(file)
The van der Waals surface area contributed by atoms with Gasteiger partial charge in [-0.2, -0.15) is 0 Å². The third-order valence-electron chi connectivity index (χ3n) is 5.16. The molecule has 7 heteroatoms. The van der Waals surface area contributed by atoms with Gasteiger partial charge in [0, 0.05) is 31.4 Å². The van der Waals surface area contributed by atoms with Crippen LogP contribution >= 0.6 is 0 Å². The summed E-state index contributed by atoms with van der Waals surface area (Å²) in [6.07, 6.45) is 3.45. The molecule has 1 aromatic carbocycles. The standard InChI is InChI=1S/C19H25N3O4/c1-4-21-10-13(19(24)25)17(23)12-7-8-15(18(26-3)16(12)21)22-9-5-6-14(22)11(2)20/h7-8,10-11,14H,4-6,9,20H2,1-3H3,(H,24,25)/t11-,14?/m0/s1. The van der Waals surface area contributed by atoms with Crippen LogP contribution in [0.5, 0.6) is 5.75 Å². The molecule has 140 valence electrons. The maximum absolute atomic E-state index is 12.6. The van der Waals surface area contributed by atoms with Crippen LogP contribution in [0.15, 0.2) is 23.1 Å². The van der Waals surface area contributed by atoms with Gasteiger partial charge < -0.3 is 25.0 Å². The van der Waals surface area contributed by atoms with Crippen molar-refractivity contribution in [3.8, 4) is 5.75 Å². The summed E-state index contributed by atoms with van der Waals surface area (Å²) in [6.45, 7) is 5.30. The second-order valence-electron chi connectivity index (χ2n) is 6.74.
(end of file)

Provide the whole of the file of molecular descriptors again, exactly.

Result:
The van der Waals surface area contributed by atoms with Gasteiger partial charge in [-0.2, -0.15) is 0 Å². The third-order valence-electron chi connectivity index (χ3n) is 5.16. The molecule has 7 heteroatoms. The van der Waals surface area contributed by atoms with Gasteiger partial charge in [0, 0.05) is 31.4 Å². The van der Waals surface area contributed by atoms with Crippen LogP contribution >= 0.6 is 0 Å². The summed E-state index contributed by atoms with van der Waals surface area (Å²) in [6.07, 6.45) is 3.45. The molecule has 1 aromatic carbocycles. The standard InChI is InChI=1S/C19H25N3O4/c1-4-21-10-13(19(24)25)17(23)12-7-8-15(18(26-3)16(12)21)22-9-5-6-14(22)11(2)20/h7-8,10-11,14H,4-6,9,20H2,1-3H3,(H,24,25)/t11-,14?/m0/s1. The van der Waals surface area contributed by atoms with Crippen LogP contribution in [0.5, 0.6) is 5.75 Å². The molecule has 140 valence electrons. The maximum absolute atomic E-state index is 12.6. The van der Waals surface area contributed by atoms with Crippen LogP contribution in [0.15, 0.2) is 23.1 Å². The van der Waals surface area contributed by atoms with Gasteiger partial charge < -0.3 is 25.0 Å². The van der Waals surface area contributed by atoms with Crippen molar-refractivity contribution in [3.8, 4) is 5.75 Å². The summed E-state index contributed by atoms with van der Waals surface area (Å²) in [6.45, 7) is 5.30. The second-order valence-electron chi connectivity index (χ2n) is 6.74.